Inhibition of MicroRNA-494 reduces carotid artery atherosclerotic lesion development and increases plaque stability
Publication by: Anouk Wezel, Sabine Welten, Wida Razawy, Max Lagraauw, Margreet de Vries, Eveline Goossens, Martin Boonstra, Jaap Hamming, Ekambar Kandimalla, Johan Kuiper, Paul Quax, Yaël Nossent and Ilze Bot. Annals of Surgery. 2015;262:841-848.
Besides atherosclerotic plaque size, plaque vulnerability is a major determinant of stroke risk. Unstable atherosclerotic lesions in carotid arteries require surgical endarterectomy to reduce the risk of ischemic stroke. Ideally, novel therapeutic strategies to decrease atherosclerotic disease would therefore not only address plaque size, but also plaque stability. MicroRNAs (miRs) are a class of short, noncoding RNAs, approximately 20 nucleotides long, capable of downregulating target gene expression at posttranscriptional level. A single miR has, on average, 200 predicted target genes and as such, MiRs are excellent drug targets for complex diseases, such as atherosclerosis, based on their ability to fine-tune expression of multiple genes. In this study, we thus aimed to identify microRNAs that exert a broad effect on atherosclerotic plaque formation and stability in the carotid artery, which may serve as therapeutic target to inhibit atherosclerosis.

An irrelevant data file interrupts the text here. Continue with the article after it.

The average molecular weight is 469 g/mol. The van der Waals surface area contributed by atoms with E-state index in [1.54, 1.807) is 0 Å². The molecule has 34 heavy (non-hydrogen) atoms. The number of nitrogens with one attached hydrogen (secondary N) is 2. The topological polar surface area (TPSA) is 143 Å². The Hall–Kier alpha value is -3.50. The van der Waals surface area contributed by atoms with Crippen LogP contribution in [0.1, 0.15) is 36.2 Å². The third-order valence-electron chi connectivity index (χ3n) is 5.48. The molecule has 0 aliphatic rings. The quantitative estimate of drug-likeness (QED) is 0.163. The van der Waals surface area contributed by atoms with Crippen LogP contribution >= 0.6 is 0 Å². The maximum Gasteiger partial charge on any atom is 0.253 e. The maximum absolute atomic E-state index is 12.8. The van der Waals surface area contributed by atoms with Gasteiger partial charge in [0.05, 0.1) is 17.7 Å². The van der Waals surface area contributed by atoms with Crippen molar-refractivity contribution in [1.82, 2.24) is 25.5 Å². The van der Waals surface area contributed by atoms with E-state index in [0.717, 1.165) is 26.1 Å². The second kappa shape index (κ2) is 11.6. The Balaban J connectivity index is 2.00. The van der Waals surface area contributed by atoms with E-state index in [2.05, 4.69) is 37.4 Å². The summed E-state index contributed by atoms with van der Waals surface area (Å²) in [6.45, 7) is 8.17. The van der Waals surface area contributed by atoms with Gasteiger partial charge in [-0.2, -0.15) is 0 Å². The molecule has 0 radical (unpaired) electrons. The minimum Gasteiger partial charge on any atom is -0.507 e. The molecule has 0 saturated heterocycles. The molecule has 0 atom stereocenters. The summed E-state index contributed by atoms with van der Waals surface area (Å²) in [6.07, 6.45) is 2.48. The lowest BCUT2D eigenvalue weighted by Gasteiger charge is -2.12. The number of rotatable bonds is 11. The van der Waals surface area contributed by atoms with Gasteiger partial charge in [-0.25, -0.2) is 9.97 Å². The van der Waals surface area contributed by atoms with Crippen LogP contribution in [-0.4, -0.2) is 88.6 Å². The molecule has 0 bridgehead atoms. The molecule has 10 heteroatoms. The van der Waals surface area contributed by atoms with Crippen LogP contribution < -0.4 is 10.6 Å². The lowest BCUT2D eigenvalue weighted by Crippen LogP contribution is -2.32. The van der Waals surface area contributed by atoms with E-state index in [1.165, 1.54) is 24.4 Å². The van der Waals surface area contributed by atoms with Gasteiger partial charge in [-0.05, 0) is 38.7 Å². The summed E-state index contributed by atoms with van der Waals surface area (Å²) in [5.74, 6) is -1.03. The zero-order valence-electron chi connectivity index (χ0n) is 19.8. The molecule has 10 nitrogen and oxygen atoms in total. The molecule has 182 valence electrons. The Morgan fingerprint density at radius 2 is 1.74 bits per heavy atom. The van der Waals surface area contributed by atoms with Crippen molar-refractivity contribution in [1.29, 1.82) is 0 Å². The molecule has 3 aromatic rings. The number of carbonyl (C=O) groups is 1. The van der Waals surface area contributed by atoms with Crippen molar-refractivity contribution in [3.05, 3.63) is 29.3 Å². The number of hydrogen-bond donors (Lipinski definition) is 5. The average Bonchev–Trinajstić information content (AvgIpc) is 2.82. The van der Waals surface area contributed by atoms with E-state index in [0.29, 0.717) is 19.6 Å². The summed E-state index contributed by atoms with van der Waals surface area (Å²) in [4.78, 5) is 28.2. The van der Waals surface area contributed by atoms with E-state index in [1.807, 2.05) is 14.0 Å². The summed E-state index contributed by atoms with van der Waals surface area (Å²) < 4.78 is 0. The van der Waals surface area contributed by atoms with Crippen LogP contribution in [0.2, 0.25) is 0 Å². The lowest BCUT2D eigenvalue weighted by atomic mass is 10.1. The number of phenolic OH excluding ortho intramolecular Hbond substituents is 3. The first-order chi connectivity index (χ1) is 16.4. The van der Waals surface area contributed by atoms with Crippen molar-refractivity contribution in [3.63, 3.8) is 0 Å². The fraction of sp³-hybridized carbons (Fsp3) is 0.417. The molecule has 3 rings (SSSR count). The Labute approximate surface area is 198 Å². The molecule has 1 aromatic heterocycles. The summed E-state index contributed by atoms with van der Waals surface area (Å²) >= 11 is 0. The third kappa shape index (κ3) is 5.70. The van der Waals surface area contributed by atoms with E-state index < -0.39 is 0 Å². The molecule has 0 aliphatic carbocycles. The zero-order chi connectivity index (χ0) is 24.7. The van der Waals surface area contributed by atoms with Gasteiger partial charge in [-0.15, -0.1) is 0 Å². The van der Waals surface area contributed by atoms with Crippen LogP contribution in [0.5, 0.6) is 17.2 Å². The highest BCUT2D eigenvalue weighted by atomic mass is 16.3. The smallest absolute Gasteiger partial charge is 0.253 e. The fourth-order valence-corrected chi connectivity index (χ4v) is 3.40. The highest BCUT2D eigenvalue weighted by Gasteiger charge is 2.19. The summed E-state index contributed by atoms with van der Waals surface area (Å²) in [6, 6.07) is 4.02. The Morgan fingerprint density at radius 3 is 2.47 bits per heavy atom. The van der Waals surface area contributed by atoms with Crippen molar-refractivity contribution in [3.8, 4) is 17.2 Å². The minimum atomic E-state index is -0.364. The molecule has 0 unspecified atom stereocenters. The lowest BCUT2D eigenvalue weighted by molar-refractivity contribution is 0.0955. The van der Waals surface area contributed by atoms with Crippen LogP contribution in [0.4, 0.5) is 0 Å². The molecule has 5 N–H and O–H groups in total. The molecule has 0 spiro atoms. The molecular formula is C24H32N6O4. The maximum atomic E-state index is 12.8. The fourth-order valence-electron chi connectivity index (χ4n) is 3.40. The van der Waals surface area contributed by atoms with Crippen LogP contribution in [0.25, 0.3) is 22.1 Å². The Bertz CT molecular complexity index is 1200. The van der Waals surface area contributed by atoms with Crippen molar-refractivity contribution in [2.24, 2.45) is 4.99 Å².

Together with the Vascular Surgery department of the LUMC, we made a selection of 164 genes involved in atherosclerosis. Using www.targetscan.org, we determined which microRNAs potentially regulate expression of these genes. We identified multiple microRNAs from the 14q32 microRNA cluster, which is highly involved in vascular remodeling. In human plaques, collected during carotid endarterectomy surgery, we found that 14q32 microRNA (miR-494) was abundantly expressed in unstable lesions.
"Gene Silencing Oligonucleotides" against miR-494 (GSO-494) or negative control (GSO-control) were injected in hypercholesterolemic mice. Using fluorescently labeled GSOs, we confirmed uptake of GSOs in the plaques, but not elsewhere in the vasculature.
After injection of GSO-494, we observed significant downregulation of miR-494 expression in the carotid arteries and miR-494 target genes were upregulated. Further analyses revealed a 65% decrease in plaque size after GSO-494 treatment. Plaque stability was increased in GSO-494-treated mice, determined by an 80% decrease in necrotic core size and a 50% increase in plaque collagen content. Inhibition of miR-494 also resulted in decreased cholesterol levels and decreased very low-density lipoprotein (VLDL) fractions.
In conclusion, treatment with GSO-494 results in smaller atherosclerotic lesions with increased plaque stability and inhibition of miR-494 may thus decrease the risk of surgical complications or even avert endarterectomy surgery in some cases.
Annals of Surgery, the world's most highly referenced surgery journal, provides the international medical community with information on significant contributions to the advancement of surgical science and practice and has an impact factor of 8.327 (2015).